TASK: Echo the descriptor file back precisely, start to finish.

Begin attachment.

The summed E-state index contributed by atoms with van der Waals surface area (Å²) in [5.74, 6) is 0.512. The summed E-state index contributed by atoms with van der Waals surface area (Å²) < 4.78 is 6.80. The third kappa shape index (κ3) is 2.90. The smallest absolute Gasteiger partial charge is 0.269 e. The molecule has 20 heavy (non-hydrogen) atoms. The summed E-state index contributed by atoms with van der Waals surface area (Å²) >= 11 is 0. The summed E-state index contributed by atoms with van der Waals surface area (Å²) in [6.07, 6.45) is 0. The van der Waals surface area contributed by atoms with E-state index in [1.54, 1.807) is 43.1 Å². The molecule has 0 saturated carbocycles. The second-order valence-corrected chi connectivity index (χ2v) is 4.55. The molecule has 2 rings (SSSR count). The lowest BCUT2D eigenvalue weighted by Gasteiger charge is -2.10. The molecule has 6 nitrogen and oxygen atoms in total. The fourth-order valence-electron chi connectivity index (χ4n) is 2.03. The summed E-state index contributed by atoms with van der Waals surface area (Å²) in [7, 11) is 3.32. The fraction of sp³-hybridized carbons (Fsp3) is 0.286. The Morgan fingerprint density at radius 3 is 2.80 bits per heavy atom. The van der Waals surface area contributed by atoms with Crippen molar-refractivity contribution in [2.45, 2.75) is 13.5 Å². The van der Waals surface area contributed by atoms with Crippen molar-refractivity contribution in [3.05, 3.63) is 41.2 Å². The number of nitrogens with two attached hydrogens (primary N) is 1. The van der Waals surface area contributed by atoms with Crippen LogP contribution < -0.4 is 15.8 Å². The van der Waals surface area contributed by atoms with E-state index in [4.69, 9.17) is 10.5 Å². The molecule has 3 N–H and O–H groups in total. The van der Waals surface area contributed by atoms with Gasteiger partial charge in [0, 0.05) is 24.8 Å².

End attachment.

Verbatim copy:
The summed E-state index contributed by atoms with van der Waals surface area (Å²) in [5.74, 6) is 0.512. The summed E-state index contributed by atoms with van der Waals surface area (Å²) < 4.78 is 6.80. The third kappa shape index (κ3) is 2.90. The smallest absolute Gasteiger partial charge is 0.269 e. The molecule has 20 heavy (non-hydrogen) atoms. The summed E-state index contributed by atoms with van der Waals surface area (Å²) >= 11 is 0. The summed E-state index contributed by atoms with van der Waals surface area (Å²) in [6.07, 6.45) is 0. The van der Waals surface area contributed by atoms with E-state index in [1.54, 1.807) is 43.1 Å². The molecule has 0 saturated carbocycles. The second-order valence-corrected chi connectivity index (χ2v) is 4.55. The molecule has 2 rings (SSSR count). The lowest BCUT2D eigenvalue weighted by Gasteiger charge is -2.10. The molecule has 6 nitrogen and oxygen atoms in total. The fourth-order valence-electron chi connectivity index (χ4n) is 2.03. The summed E-state index contributed by atoms with van der Waals surface area (Å²) in [7, 11) is 3.32. The fraction of sp³-hybridized carbons (Fsp3) is 0.286. The Morgan fingerprint density at radius 3 is 2.80 bits per heavy atom. The van der Waals surface area contributed by atoms with Crippen molar-refractivity contribution in [2.45, 2.75) is 13.5 Å². The van der Waals surface area contributed by atoms with Crippen molar-refractivity contribution in [3.05, 3.63) is 41.2 Å². The number of nitrogens with two attached hydrogens (primary N) is 1. The van der Waals surface area contributed by atoms with Crippen LogP contribution < -0.4 is 15.8 Å². The van der Waals surface area contributed by atoms with E-state index in [4.69, 9.17) is 10.5 Å². The molecule has 3 N–H and O–H groups in total. The van der Waals surface area contributed by atoms with Gasteiger partial charge in [0, 0.05) is 24.8 Å².